G.M.C. Massey returns as guest blogger with more about his early days of schooling in 19th Century East Texas, with this tale of learning, dreaming and problem-solving.
When I was about 14 years of age, and was in the advanced class in arithmetic, we were using the old Davies Arithmetic. We were on page 207 and the 32nd example.
The problem was like unto this: A and B could build a certain wall in seven days. A and C could build the same wall in five days. And B and C could build the same wall in nine days. How long would it take A, B, and C working together to build the wall?
Well, we tried the example for several days and failed to come to a solution of it. The teacher told us that he was not going to tell any of us how to do it, but he was going to give a dollar to the one that worked it out.
That gave me something to think about and to work on after I got my lessons for the next day. I would get down the book and begin going over that old problem. It seemed that I had tried every rule in the arithmetic book that could apply to this particular case.
Then one night I began a system of analysis that I had learned before and worked along that line until I was thoroughly exhausted. Being very much vexed with the thing, too, I went to bed. After I was in bed, I just lay there and thought about the example or problem, till at last I went to sleep in that state of mind. After awhile, I dreamed it out and in the dream, I was at the schoolhouse working it on the blackboard, and when I got it I awoke.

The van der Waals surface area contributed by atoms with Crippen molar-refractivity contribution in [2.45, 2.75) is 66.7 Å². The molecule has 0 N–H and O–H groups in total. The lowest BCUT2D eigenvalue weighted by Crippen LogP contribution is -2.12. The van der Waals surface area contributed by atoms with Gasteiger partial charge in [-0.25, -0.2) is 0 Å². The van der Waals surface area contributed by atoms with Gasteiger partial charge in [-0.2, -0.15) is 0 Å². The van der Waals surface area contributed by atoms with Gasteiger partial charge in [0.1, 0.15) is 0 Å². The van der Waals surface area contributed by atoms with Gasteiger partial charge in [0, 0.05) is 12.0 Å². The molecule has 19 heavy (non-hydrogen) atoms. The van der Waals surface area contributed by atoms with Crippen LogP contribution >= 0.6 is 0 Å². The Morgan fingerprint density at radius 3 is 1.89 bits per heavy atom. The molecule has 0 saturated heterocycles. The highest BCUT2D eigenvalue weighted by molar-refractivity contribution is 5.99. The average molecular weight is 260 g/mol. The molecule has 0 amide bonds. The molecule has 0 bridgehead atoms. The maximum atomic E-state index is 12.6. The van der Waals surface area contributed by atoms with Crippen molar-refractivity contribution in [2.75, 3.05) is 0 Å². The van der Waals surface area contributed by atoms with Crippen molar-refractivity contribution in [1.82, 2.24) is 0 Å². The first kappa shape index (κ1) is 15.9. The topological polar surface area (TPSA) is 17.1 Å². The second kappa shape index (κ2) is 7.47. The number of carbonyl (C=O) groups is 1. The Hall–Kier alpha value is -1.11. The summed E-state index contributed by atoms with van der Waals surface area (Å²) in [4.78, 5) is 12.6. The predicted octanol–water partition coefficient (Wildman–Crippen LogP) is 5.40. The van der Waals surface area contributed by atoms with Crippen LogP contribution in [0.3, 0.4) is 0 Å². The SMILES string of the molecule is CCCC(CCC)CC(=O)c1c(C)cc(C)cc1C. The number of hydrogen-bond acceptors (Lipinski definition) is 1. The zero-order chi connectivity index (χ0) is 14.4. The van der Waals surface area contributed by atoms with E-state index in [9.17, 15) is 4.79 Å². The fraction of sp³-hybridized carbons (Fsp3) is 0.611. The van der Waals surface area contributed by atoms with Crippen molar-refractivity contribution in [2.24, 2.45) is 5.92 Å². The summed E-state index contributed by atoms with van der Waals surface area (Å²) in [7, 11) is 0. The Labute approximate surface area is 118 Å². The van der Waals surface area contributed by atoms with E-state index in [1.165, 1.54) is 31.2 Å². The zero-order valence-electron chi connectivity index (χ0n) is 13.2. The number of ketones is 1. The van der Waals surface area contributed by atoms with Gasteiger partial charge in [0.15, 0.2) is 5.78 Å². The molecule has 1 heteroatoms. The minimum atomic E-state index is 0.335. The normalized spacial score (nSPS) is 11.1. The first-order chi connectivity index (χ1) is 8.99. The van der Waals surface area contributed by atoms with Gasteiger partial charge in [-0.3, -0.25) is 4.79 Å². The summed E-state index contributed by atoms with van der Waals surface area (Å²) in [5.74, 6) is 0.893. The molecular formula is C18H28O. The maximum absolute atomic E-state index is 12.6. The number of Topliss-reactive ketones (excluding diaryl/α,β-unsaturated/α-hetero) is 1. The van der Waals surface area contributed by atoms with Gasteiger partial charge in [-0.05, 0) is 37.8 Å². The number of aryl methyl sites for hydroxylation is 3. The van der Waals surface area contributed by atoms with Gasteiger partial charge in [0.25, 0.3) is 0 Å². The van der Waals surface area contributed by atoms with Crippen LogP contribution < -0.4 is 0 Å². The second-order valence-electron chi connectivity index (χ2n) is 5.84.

While I could see the problem on the blackboard, I just got up and went and lighted the lamp and sat down at the table and put it on paper. All this had awakened my father who had been worrying with me over the problem. He asked me what was happening and when I told him, he had to get up and see what I had done. When he saw the problem worked out in as simple analysis as were ever seen, he wandered. He said that the Lord had had something to do with that for that could not be denied.
Well, I went to bed and slept well till the dawn. Then I could hardly wait to get to the school and put the problem on the board before the teacher got there. But I did get there and had it put on the board in good order before Mr. Craddock got there.
When he got there, he hailed me with, “Well, Cade, who helped you get that?” Upon being told that it was my work, he said that he knew that somebody was going to get it, and he had as soon believe that I would as anybody else in the class. Then I told him how I labored night after night to get it, how my father had worked with me (but that my father was very limited in that knowledge for he had never gone to school but eight months in his life for he came up during the time of the Civil War. He had learned with me the most that he knew.)
So I won that dollar and I kept it a long time – till I needed it so much for something one time. When I turned it loose, it was with regrets. But this episode taught me that perseverance would help you to win.
Another excerpt from “Pappa’s Childhood,” the opening section of G.M.C. Massey memoirs, as edited by Dell Buller, his daughter and my mother.